Five goals from the tea parties
Leaders want to repeal health care, cut federal programs.
What happens if the tea parties win in November?
If candidates sympathetic to the movement gain power, the activists will have influence inside the halls of the Capitol for the first time. We asked tea-party leaders what they plan to do once they can put down the protest signs and participate in lawmaking.
Unsurprisingly, different groups within the movement had different ideas of what should happen next.
Some in the intentionally leaderless movement want to focus on social issues like immigration, others on fiscal concerns like tax credits. Another faction wants to avoid policy altogether and remain focused on election campaigns.
But they appear to share at least five common goals for the next year:
* Repeal the health-care law. Opposition to the Democrats' health overhaul continues to bind the movement. Activists are working on state-level initiatives to undo the health-care mandate, and they fully expect conservative lawmakers to try the same at the federal level next year.
"Those that won't support the overturn of health care are going to be targeted in 2012," said William Temple, a Georgia tea partyer known for dressing up in Founding Fathers costumes at rallies.
* Cut entitlement programs. Many activists believe the way to downsize the federal government is to cut back on social security, Medicare, and Medicaid. Even those tea partyers who benefit from such programs could get behind it, Seattle-based activist Keli Carender said.
"We're going to have to have a real conversation, and an uncomfortable one. We have to sacrifice," she said.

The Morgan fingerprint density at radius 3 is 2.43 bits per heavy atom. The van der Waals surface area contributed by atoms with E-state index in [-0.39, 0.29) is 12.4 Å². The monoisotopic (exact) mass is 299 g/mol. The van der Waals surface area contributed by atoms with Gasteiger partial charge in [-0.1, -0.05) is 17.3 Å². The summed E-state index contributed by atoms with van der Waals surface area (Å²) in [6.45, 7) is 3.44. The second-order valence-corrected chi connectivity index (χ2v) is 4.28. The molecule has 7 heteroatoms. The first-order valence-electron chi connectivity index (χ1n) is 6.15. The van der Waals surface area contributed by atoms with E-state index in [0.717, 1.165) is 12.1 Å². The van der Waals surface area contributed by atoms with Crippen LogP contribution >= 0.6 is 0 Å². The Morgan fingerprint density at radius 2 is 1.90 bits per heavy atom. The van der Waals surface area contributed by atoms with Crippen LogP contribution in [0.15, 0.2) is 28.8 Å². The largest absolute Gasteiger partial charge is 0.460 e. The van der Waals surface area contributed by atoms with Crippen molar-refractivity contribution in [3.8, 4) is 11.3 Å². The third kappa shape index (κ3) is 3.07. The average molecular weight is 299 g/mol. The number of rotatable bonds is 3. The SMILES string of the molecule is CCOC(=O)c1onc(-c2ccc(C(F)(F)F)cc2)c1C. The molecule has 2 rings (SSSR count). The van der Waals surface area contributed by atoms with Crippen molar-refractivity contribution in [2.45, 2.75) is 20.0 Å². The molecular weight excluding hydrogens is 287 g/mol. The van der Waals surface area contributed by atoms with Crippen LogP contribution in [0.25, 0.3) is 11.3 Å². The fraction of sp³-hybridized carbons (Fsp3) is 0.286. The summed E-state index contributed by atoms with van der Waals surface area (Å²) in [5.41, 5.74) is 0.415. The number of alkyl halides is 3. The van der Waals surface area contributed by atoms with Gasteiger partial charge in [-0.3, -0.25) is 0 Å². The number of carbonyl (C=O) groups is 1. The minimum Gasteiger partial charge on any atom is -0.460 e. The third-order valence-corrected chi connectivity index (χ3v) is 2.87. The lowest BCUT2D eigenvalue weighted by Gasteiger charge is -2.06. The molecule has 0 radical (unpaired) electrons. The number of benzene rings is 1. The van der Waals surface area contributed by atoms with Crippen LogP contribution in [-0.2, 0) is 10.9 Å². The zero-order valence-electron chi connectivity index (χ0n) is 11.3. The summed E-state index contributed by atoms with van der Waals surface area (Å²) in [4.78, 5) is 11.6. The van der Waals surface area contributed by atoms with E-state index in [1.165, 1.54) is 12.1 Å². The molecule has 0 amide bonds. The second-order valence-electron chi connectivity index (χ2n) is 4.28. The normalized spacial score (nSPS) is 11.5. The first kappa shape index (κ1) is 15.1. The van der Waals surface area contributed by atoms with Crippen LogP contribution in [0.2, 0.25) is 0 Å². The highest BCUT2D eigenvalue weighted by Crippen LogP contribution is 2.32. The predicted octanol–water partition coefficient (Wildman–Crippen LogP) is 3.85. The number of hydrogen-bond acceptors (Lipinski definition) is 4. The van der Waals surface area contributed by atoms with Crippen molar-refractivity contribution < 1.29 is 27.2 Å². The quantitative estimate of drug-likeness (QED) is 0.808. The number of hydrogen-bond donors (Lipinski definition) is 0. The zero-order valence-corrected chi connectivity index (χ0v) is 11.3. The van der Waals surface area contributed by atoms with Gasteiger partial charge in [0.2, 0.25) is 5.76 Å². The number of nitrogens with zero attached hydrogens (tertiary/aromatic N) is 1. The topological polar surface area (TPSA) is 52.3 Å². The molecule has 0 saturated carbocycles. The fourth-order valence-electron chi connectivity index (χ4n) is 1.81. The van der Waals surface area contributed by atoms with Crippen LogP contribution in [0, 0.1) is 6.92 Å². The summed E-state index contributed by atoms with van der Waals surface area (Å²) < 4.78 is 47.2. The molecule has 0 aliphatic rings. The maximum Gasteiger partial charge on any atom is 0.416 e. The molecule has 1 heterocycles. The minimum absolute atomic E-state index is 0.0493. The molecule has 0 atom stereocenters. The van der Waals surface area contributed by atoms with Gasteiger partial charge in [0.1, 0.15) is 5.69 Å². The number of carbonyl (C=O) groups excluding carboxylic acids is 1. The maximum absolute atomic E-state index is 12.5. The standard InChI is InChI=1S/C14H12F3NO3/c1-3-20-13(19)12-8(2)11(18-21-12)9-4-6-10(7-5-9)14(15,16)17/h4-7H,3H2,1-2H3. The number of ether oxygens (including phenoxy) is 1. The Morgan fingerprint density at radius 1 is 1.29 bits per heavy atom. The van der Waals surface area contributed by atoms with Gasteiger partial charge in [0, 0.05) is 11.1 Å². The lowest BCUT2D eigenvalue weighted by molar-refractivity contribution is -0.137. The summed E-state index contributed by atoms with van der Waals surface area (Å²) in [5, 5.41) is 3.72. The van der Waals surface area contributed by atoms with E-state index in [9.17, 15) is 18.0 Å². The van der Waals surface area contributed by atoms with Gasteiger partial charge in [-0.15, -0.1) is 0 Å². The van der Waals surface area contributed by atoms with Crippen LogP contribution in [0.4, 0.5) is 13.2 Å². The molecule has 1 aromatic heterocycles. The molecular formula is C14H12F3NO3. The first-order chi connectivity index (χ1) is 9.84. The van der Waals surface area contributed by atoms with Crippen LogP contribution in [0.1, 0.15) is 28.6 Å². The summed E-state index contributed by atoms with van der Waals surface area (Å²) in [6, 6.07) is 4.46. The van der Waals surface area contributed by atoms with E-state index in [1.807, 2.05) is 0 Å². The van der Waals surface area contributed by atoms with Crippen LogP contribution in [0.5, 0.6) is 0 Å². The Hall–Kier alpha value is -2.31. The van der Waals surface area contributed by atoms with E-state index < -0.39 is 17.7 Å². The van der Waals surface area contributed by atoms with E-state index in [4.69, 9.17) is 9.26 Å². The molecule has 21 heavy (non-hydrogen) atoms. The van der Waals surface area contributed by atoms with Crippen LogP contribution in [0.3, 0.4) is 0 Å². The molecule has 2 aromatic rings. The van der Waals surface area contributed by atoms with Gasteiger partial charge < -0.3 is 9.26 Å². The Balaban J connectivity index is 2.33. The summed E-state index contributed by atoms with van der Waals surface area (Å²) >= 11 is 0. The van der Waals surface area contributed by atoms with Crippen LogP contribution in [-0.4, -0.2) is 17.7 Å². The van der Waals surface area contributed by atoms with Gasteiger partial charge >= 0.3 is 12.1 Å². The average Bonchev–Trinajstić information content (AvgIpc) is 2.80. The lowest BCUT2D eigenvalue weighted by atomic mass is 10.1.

* Hold the newly elected accountable. After spending months helping tea-party supporters get elected, tea-party activists know they will have to keep a watchful eye on Congress to make sure their investments pay off.
"The real work begins on November 3," Greg Holloway of the Austin Tea Party Patriots said. "We need to make sure that people in all areas of government, federal especially, vote along the principles that they will be elected upon."
If they don't, tea partyers plan to fall back on tried-and-true protest tactics against the lawmakers.
* Focus on local races. Not everyone wants to focus on policy. Some tea partyers believe their movement should be an electoral one, focused on infiltrating government at all levels so that conservatives gain long-term power.
"It's time to put down the protest sign and pick up the campaign sign," said Mark Williams, the controversial tea partyer who recently became president of a third party, Conservative Party U.S.A.
* Pick a presidential candidate. Tea parties clashed in some Congressional districts over which candidate to support in midterm elections. They can't afford to disagree when it comes to the 2012 presidential race, Judson Phillips of Tea Party Nation said.
"A lot of groups are realizing that we don’t have to like each other and we don't have to get along, but we do have common goals and we need to find a strategy or we'll be screwed," he said.
-- Ambreen Ali, Congress.org
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